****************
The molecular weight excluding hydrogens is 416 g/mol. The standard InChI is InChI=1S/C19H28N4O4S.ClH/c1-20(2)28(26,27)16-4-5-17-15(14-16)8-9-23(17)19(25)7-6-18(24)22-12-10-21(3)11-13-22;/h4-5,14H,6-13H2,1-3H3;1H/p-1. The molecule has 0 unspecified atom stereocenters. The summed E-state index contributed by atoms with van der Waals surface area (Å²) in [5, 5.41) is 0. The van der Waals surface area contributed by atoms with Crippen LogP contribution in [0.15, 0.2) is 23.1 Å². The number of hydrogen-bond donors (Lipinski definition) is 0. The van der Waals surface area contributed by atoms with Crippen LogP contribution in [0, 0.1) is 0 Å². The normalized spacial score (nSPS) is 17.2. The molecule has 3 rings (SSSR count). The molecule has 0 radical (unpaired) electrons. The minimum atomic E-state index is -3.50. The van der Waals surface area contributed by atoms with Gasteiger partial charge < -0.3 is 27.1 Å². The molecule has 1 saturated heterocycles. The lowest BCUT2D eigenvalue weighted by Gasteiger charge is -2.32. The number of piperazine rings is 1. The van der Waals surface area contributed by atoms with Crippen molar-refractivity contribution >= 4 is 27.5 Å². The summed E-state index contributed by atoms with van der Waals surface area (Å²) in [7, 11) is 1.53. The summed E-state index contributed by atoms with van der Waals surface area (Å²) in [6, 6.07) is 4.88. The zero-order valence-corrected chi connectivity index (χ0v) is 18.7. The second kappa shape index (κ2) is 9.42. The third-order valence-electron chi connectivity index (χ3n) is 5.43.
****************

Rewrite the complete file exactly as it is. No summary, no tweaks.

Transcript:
The molecular weight excluding hydrogens is 416 g/mol. The standard InChI is InChI=1S/C19H28N4O4S.ClH/c1-20(2)28(26,27)16-4-5-17-15(14-16)8-9-23(17)19(25)7-6-18(24)22-12-10-21(3)11-13-22;/h4-5,14H,6-13H2,1-3H3;1H/p-1. The molecule has 0 unspecified atom stereocenters. The summed E-state index contributed by atoms with van der Waals surface area (Å²) in [5, 5.41) is 0. The van der Waals surface area contributed by atoms with Crippen LogP contribution in [0.15, 0.2) is 23.1 Å². The number of hydrogen-bond donors (Lipinski definition) is 0. The van der Waals surface area contributed by atoms with Crippen LogP contribution in [0, 0.1) is 0 Å². The normalized spacial score (nSPS) is 17.2. The molecule has 3 rings (SSSR count). The molecule has 0 radical (unpaired) electrons. The minimum atomic E-state index is -3.50. The van der Waals surface area contributed by atoms with Gasteiger partial charge < -0.3 is 27.1 Å². The molecule has 1 saturated heterocycles. The lowest BCUT2D eigenvalue weighted by Gasteiger charge is -2.32. The number of piperazine rings is 1. The van der Waals surface area contributed by atoms with Crippen molar-refractivity contribution >= 4 is 27.5 Å². The summed E-state index contributed by atoms with van der Waals surface area (Å²) in [7, 11) is 1.53. The summed E-state index contributed by atoms with van der Waals surface area (Å²) in [6, 6.07) is 4.88. The zero-order valence-corrected chi connectivity index (χ0v) is 18.7. The second kappa shape index (κ2) is 9.42. The third-order valence-electron chi connectivity index (χ3n) is 5.43.